"The guilty plea was probably something he was planning for some time to try to get a reduced sentence," said Amarnath Amarasingam, a Post-Doctoral Fellow at York University. "He was facing 15 years in jail and a long drawn-out trial. Not really the ideal situation to be in. The letter provided by the Sri Lankan government is also interesting - and seems to have been effective. It's clear that the family did all they could to help."
 
In the letter cited by Amarasingam, Sri Lanka is purported to have urged the U.S. to abandon his prosecution because of “his publicly recognized efforts to secure a lasting, peaceful reconciliation for the Tamil people.”

The letter was revealed by the U.S. federal judge hearing his bail plea in February, the National Post had reported.
 
The Canadian newspaper said Judge Raymond Dearie refused him bail “with some reluctance” and had noted that “given the history of Sri Lanka’s prolonged and bitter conflict,” the request was “an extraordinary initiative that evidences Suresh’s legitimate and admirable work.”
 
Even Judge Dearie’s reference to him by his first name only suggests an atypical reaction of the U.S. court system towards a terrorist, the Post said.
 
Sriskandarajah was first arrested in August 2006 after a joint investigation by the Royal Canadian Mounted Police (RCMP) and the U.S. Federal Bureau of Investigation into the activities of the LTTE, better known as Tamil Tigers.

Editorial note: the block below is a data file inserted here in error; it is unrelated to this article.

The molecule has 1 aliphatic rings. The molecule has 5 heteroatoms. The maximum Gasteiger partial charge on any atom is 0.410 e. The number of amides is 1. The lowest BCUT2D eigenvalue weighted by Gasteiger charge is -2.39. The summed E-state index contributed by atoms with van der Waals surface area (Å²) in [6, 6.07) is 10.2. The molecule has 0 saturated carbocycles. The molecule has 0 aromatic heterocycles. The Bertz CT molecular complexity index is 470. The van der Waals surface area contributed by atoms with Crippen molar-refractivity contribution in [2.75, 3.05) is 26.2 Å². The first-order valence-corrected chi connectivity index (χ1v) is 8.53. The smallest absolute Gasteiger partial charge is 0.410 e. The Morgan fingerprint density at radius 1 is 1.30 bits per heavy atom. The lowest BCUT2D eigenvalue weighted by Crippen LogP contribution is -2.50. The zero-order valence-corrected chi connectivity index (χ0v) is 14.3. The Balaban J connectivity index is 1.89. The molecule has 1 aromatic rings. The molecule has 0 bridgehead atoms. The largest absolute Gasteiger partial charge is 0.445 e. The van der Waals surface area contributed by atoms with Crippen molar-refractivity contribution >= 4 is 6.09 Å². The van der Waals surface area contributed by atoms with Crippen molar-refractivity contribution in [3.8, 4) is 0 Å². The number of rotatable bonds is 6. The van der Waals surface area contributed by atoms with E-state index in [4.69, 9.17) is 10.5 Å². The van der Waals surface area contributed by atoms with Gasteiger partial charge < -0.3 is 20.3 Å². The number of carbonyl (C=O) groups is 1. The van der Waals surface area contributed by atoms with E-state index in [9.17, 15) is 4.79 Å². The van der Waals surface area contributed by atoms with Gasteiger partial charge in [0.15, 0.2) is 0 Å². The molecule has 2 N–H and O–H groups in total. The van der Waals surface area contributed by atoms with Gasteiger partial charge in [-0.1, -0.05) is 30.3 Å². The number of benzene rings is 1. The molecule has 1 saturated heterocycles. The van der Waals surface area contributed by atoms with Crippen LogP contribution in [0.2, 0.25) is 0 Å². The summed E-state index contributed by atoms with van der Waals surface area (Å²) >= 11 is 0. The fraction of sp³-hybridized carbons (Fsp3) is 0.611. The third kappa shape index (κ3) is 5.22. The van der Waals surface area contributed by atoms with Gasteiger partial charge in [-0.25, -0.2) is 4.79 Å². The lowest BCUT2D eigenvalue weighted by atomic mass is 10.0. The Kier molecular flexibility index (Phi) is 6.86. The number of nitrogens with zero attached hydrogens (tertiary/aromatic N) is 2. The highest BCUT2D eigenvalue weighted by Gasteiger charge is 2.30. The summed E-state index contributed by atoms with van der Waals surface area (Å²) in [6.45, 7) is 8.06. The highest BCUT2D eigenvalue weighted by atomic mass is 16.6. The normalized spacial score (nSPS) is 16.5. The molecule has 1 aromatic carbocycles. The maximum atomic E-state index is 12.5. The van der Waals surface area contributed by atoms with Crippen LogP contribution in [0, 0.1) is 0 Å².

The U.S. Attorney’s Office said in a news release that between September 2004 and April 2006, Sriskandarajah and several co-conspirators helped research and acquire aviation equipment, submarine and warship design software, night vision equipment and communications technology.
The prosecutors said Sriskandarajah used students as couriers to smuggle prohibited items into LTTE-held territory in Sri Lanka at that time and he helped the group launder its money in the U.S. and elsewhere.
 
Founded in 1976, the LTTE began its armed conflict against the Sri Lankan government in 1983 to establish an independent Tamil state in northern part of the country. Its guerrilla strategy often included acts of terrorism and numerous political assassinations, including the May 1991 assassination of former Indian Prime Minister Rajiv Gandhi and the 1993 assassination of the President of Sri Lanka Ranasinghe Premadasa.
 
India declared the LTTE a terrorist group in 1992, followed by the U.S. in 1997. Canada and the European Union did so in 2006. In May 2009, Sri Lankan government forces defeated the LTTE. – New Canadian Media
 

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Published in International